• 4. to be helpful particularly to non-technical individuals with responsibility for policy development, information management, and corporate privacy practices. With this paper, we also are providing a practical assessment tool, an information checklist for businesses to use to understand their own practices and to flag issues of concern. The information checklist can be used by privacy officers and privacy professionals, in collaboration with business and marketing program representatives, information and security officers, and privacy counsel. Online Behavioral Advertising Environment At a time when many have blamed the financial system crisis, in part, on a failure of self-regulation and a lack of transparency, it is appropriate for businesses to review their accountability processes. Businesses can begin by first scrutinizing their online practices and ensuring that they fully understand the increasingly complex data practices involved at their sites. The online advertising eco-system is evolving to include a wide range of vendors, intermediaries, networks, affiliates, exchanges and many others who may interact with user data. Ensuring that businesses understand the practices involved is essential for privacy compliance planning and to ensure consumer trust. It is also critical to recognize that consumers expect the brands and the policies of the sites they are intending to interact with to be responsible for the data exchanged, even in cases where advertisers, publishers, ad networks and affiliates may have business relationships that complicate legal and technical responsibility. Consumers, the Federal Trade Commission (“FTC”) and Congress are expressing concerns about consumer privacy and information security issues that may be raised by broad collection and sharing of PII, as well as by use of non-personally identifying data relating to individual consumers through the tracking of consumers’ online web browsing activities. Such online collections occur at many company websites that consumers visit and may be used not only by those websites but shared with a variety of third parties, such as content providers and advertisers, ad networks, and data analytics firms.3 Businesses and consumers are often confused by or are unaware of information processes at the site or sites to which data is transferred. TRUSTe believes that companies should be familiar with the advertising and data models that we outline below. Companies will benefit by understanding how they or their vendors and partners may engage in behavioral advertising activities. Furthermore, companies that conduct a review of issues flagged in this document will be better informed and well positioned to understand and react to potential guidance or changes that may be coming in 2009 from the FTC or legislators. 3 References to ‘sharing’ include data sharing directly by a first party with a vendor or other parties, as well as data collected about a user (site visitor) at a website by vendors and other parties. 4 ©2009. TRUSTe. All rights reserved.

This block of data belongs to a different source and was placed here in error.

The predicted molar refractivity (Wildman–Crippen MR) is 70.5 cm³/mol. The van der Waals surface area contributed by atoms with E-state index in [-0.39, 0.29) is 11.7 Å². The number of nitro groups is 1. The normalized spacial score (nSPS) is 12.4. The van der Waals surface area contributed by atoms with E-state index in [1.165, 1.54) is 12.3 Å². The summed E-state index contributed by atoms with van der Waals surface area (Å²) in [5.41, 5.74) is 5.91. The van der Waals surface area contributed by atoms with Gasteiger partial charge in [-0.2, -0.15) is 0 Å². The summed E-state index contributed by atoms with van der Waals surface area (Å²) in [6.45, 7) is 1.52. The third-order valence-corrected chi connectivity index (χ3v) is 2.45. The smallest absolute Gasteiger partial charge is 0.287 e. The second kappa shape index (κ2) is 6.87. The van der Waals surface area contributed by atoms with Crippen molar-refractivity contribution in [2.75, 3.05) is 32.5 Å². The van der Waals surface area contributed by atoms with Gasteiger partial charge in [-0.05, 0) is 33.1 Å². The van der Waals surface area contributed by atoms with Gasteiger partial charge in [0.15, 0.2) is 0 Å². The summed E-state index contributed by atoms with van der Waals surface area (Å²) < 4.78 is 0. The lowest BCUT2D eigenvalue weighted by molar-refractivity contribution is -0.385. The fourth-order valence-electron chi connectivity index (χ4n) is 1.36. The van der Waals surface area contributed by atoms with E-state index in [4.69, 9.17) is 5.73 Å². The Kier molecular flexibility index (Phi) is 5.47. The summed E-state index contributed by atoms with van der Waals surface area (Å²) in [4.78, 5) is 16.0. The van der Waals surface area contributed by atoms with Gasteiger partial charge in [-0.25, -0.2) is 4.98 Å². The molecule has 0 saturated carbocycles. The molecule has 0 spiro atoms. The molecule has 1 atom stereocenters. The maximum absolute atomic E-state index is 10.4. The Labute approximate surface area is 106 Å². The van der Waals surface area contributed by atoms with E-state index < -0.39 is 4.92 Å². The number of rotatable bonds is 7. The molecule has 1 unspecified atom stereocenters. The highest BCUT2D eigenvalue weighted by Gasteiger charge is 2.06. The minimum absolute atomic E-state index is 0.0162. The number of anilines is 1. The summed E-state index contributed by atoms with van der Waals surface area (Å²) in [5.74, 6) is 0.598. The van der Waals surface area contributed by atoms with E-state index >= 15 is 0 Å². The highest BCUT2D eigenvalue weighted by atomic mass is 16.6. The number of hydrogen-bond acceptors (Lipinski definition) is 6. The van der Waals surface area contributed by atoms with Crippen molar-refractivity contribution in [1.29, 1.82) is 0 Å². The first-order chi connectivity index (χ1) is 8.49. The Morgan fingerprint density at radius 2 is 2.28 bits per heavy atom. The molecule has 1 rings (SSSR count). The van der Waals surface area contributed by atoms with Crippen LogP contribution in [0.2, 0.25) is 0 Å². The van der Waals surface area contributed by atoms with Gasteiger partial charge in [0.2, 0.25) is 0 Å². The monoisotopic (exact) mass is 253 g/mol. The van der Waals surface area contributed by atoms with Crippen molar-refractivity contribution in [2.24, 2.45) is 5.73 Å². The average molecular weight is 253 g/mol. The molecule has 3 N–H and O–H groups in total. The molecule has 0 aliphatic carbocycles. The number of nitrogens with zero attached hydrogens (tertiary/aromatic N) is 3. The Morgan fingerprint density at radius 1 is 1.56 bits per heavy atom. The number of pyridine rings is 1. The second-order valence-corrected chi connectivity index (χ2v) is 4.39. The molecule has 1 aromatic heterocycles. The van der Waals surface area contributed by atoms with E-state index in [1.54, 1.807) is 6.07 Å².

• 5. Self-regulation is a process often preceded by leading companies beginning to strengthen practices and chart advances that are then more widely adopted. In particular, companies should be aware of evolving industry practices in the following areas: 4 • Application of certain privacy principles to some types of non-personal data, for example, behavioral profiles, cookie IDs or IP addresses. • Notices about ad-serving and behavioral targeting being provided in banner “Ensuring that businesses understand ads or on home pages, in addition to within a privacy policy. the practices involved is essential for privacy compliance planning and to • Choice being provided not only for the sharing of ad-serving data, but with ensure consumer trust.” regard to data use by a single company to tailor ads on its own sites. • The establishment of specific data retention policies and anonymization techniques for log-file data. Activities and Business Models The following is intended to provide a non-technical, high level description of the technologies and business models involved with a range of online data uses for advertising, tracking and analysis. Since the business models and policies that may be considered behavioral advertising range widely, this document seeks to describe the underlying basics and the tools used. As data is used by different models in increasingly robust ways to tailor the user experience, those businesses should pursue opportunities to provide increased levels of transparency and use control to consumers. ____________________ 4 Also note at least two companies that we are aware of provide user access to either behavioral profile data or cookie analytics data. 5 ©2009. TRUSTe. All rights reserved.